The Gut Makeover is a 4 week plan to help you “Nourish Your Gut, Revolutionise Your Health and Lose Weight”.
As soon as I started the book I knew it was going to be an interesting read as Jeannette Hyde has reviewed all the latest scientific literature on the gut microbiome and has a passion for applying it to real life so that more people can understand what the science is showing.
In the first half of 2015 there were over 1000 papers published on the gut microbiome, this really is an exploding and extremely exciting field of health research.
Scientists are starting to realise that the gut plays a role in everything from immunity, weight, mental health, skin health, allergies and of course the digestive system.
Jeannette’s plan claims it will make improvements of all of the above, and since the plan is based on a paleo-style template for eating (i.e don’t eat processed foods), then I am sure that will be the case, because even without focusing on gut health, eating a paleo diet for most people brings improvements in all of those mentioned areas.
Jeannette’s plan is not a diet but a lifestyle that will allow you to achieve and maintain good gut health, and therefore to achieve and maintain good overall health, since these two things are so closely linked.
Jeannette talks us through her eating journey, through calorie counting, eating low fat foods, binge eating, before she finally came to the realisation that good health would only come from eating a wholefoods diet and focusing on the microbiome.
One of the quotes I enjoyed from this book was “putting good eating into practice every day is something you have to keep focused on, not just the week before a holiday, or in January after Christmas. Self-care is ongoing, and if you’re doing it right, you get better and better at it, adding new techniques here and using new knowledge and better tools there.”
This is so true. It’s easy to do a 30-day reset diet but then return to old eating habits; it’s much harder to stick with good eating for a lifetime.
It requires ongoing effort and it’s important to keep learning about why good nutrition is important to keep your motivation to take care of yourself high. Reading new books like The Gut Makeover are a part of that process.
One of the simplest ideas in the book is that we need to provide fuel for our gut bacteria, so that they can produce butyrate for us. Butyrate is involved in the production of mucus, which is needed to protect the gut lining.
Without fuel for the gut bacteria, there is less butyrate, less mucus and a less protected gut. This can eventually lead to ill health.
Some of the health problems that can arise from poor gut health include:
• Irritable Bowel Syndrome (IBS) and Inflammatory Bowel Disease (IBD)
• Food Intolerances
• Autoimmune Disorders
Jeannette explains how a gut dysbiosis is at the root of many of these health problems. A dysbiosis can involve too many pathogenic bacteria in relation to ‘friendly’ probiotic bacteria.
It can also involve low diversity of bacteria. A diverse gut microbiome has been linked with healthy weight, and obese individuals tend to have a lower number of different species living in their guts compared to non-obese individuals.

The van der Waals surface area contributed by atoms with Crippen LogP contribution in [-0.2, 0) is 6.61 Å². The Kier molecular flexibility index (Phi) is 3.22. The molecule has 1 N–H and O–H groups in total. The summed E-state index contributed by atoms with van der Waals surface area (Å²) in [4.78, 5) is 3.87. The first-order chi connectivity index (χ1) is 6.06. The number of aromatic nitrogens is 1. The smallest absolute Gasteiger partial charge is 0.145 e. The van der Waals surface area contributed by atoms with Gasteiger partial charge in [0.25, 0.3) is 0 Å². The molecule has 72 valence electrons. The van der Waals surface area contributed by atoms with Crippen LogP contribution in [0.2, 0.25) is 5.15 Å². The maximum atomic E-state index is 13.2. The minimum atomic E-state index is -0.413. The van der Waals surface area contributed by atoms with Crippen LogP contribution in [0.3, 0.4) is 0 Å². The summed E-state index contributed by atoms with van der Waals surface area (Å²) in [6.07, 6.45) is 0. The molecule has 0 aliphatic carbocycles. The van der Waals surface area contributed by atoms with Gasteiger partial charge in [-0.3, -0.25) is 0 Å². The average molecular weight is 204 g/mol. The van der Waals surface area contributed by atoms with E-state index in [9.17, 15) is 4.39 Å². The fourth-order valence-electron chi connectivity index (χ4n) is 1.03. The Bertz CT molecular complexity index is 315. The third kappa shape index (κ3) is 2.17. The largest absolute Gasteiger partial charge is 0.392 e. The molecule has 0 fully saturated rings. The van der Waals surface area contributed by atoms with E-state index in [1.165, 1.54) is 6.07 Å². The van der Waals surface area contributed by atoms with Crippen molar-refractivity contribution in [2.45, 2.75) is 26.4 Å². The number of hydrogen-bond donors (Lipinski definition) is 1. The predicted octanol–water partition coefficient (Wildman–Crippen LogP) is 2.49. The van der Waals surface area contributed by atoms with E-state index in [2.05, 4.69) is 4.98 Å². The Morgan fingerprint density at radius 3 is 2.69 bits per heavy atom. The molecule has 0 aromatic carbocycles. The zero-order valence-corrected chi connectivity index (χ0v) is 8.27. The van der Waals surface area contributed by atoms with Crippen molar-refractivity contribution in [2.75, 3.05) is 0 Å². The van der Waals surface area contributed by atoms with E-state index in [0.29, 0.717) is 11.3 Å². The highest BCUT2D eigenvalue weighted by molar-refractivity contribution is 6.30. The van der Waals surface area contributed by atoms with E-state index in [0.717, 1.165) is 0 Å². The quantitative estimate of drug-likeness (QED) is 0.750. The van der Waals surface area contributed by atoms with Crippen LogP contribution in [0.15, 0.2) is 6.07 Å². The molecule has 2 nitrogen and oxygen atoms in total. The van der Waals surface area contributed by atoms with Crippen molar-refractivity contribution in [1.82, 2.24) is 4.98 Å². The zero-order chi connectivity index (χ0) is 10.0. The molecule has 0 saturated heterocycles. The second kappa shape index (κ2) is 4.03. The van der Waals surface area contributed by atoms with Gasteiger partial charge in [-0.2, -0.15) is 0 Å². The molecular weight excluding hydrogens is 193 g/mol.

Increased intestinal permeability or ‘leaky gut’ is also a big contributor to ill health. If undigested food particles make it through the lining of the gut and into the bloodstream this can lead to food intolerances and an overactive immune system.
A healthy microbiome has been shown to help prevent leaky gut and to reverse it.
What’s Wrong with the Western Diet?
Jeannette identifies 5 main problems with the standard Western diet:
1. Low vegetable intake (average is 4 servings per day, we should be aiming for a LOT more)
2. Lack of diversity (many people eat wheat and dairy 3 times per day)
3. Too much sugar and/or artificial sweeteners
4. Too much caffeine
5. Overexposure to antibiotics
The Gut Makeover 4 week plan aims to address all of these problems, and allow you to rebuild a healthy microbiome.
There are two phases to the plan, each lasting two weeks. In the first phase you repair the gut, and in the second phase you reinoculate the gut. The first phase is essentially a strict paleo diet as it removes grains, pulses and dairy, sugar, alcohol and caffeine and focuses on eating wholefoods and a large variety of vegetables. Dairy is reintroduced in the second phase in small amounts. In the second phase there is a focus on pro and prebiotics.
The second half of the book contains a good selection of delicious sounding recipes, as well as some sample meal plans for both phases of the plan.
The book concludes with a section on “Eating for Life”. Jeannette recommends continuing with several of the healthy habits you will have picked up over the course of the month following The Gut Makeover such as limiting caffeine and alcohol and including fermented foods daily. She recommends adopting a Mediterranean style diet for the long term but one based on real, whole foods with plenty of plants, fish, olive oil, nuts and seeds, some meat and some dairy and wholegrains. This is a delicious and sustainable way to eat for long-term health.
We recommend this book. It’s a very easy read and a great starting point for anyone wanting to learn more about gut health, or who wants to give The Gut Makeover plan a try to lose weight and gain more energy.
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